Words and Art by Donna K. Fitch
I have a bachelor’s degree in art, specializing in printmaking (although I started out as a painting major). Color, line and texture are so integral to my existence that I hardly think of them as separate and apart from my self. When I see a rich and delicious color, I say I want to dive into it—especially blues and purples in fabric and yarn. The older I become, the stronger my connection to color in particular. Maybe I’ve gotten over the need to wear “clothes that match” or that are deemed fashionable. I dress for me, not anyone else.
But I digress.
I recently watched a video of craftsmen bringing printing ink to life. To the soundtrack of Beethoven’s Piano Concerto No. 5 in E-Flat Major, turquoise gloved hands scoop vibrant yellow powder into a mixer. The gray-haired craftsman, khaki-skinned above his filter mask, regards his work through wire-framed glasses.
The mixed powder becomes viscous and pours into the roller machine, immense steel cylinders whirring through it at high speed. The thick and creamy ink at this stage resembles nothing so much as hot lemon pudding, quivering and pulsing. The walnut-skinned craftsman of the rollers patiently scrapes the intensely yellow ink with a wide steel spatula. His expression is peaceful, lost in the motion of his hands. The rich color glows like a vast sunflower in a midday Alabama summer. Every fiber of my being longed to dive headlong into the richness of that saffron mixture, to become one with this color and that color and the next color.
It wasn’t only the color that drew me in, though. The texture was like thick icing for a birthday cake massive enough for the inhabitants of the Greater Pelham-Helena-Alabaster Tri-City Area. The carrier varnish for the powdered pigment in another scene of the video poured down like honey, a visceral feeling in my mind. The rich and lively ink-in-the-making vividly contrasted with the hard, stark surfaces of the metal machines. Amidst it all were the passionate people whose job it was to provide the ink for printing magazines and postcards and books.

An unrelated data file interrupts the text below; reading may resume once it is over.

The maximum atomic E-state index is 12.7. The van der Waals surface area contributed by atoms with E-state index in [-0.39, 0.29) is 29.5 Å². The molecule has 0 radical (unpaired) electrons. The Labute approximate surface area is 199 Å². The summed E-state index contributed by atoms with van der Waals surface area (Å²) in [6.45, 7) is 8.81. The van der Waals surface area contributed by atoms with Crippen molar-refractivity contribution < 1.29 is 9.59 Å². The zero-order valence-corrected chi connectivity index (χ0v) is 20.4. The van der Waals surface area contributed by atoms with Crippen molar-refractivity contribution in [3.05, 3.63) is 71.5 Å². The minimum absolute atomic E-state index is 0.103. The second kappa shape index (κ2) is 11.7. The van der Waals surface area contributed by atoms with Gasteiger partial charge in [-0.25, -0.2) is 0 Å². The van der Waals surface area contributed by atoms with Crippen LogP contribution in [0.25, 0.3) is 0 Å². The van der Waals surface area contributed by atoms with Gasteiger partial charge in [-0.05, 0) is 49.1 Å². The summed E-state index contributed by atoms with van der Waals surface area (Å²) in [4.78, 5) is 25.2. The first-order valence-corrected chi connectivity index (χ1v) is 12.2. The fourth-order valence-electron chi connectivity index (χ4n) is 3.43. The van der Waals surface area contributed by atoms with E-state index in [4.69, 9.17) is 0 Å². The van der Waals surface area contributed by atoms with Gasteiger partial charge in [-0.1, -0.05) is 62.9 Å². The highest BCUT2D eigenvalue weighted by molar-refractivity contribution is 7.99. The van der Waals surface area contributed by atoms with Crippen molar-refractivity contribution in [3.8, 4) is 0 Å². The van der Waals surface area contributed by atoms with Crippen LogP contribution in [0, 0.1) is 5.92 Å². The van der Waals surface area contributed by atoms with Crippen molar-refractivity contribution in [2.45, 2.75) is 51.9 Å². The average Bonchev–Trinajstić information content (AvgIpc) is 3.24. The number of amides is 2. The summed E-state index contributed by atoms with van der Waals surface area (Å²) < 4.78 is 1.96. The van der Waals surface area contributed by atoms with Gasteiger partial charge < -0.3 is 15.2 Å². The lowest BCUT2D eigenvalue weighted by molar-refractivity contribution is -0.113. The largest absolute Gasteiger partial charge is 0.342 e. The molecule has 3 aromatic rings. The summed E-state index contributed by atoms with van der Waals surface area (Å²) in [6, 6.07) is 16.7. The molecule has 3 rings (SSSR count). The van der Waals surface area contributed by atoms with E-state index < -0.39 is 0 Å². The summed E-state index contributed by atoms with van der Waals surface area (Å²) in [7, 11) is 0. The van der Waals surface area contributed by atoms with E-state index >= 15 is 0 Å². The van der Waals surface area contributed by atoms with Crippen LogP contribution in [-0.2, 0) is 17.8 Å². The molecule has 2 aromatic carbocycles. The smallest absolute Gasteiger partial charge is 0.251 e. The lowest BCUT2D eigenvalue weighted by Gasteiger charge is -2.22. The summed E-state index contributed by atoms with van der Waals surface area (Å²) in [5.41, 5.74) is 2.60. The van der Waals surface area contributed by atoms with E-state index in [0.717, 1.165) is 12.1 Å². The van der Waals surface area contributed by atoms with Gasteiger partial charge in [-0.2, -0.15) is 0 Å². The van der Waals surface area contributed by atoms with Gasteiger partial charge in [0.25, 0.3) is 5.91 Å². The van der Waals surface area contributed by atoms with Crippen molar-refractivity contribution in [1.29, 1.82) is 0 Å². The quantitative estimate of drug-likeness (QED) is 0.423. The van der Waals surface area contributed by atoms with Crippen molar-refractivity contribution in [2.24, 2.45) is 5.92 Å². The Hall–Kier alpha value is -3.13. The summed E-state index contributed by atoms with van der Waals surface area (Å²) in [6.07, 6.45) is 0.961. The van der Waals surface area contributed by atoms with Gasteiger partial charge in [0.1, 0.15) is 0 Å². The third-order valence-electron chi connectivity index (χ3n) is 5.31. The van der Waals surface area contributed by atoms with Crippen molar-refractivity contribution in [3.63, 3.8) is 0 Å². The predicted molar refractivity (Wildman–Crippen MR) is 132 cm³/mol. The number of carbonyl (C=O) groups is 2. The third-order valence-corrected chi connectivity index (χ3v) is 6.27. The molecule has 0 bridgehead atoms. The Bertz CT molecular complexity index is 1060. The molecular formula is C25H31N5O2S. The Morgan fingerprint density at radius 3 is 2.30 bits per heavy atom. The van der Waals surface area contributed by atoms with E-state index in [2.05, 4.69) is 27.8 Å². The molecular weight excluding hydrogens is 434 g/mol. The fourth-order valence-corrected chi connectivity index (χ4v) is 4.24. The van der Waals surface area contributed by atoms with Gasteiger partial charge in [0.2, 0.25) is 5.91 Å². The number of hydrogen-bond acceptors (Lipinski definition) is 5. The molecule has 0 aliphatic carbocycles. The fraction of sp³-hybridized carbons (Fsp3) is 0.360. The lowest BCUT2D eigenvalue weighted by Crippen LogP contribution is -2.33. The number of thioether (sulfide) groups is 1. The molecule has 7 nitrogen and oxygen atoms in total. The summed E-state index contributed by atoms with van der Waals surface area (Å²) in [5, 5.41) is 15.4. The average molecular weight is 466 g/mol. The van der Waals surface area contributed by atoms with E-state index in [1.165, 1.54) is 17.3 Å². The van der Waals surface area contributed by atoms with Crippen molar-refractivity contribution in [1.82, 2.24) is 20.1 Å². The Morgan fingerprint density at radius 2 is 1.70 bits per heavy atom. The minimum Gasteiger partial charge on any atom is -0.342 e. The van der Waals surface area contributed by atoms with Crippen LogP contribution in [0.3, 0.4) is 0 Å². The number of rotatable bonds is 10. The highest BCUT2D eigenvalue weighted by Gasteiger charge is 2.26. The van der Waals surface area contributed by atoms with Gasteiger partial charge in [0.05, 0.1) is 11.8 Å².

“Red and yellow, black and white,
They are precious in His sight.
Jesus loves the little children of the world.”
–Clare Herbert Woolston (lyrics), George Frederick Root (tune)
While the color descriptions in this little song from the mid-1800s are a misguided way of thinking about people racially, I think it’s relevant to thinking about us all as God’s children. We know, abstractly, that we are all indeed precious in the sight of Jesus. But this love Christ has for us is more than how we look on the outside. Inside we are all colors, mixed in varying degrees of hopes and fears and aspirations common to all humans. We should recognize that any of us may hide these colors for fear of ridicule or disdain or even disgust, understand that and reach out in kindness all the more.
Sometimes we don’t think we’re precious in His sight when it comes right down to it. We may reach out to others but are so hard on ourselves. We think we aren’t good enough, don’t measure up to others, decide others have no imperfections while we have many. The Lord mixes us inside, though, makes use of our colors and textures, the unique combinations within similar ingredients that create His children.
Just like the visceral reaction to color and texture I described earlier, we should feel viscerally our kinship with the beauty of everyone who is loved by Jesus—which is all of us.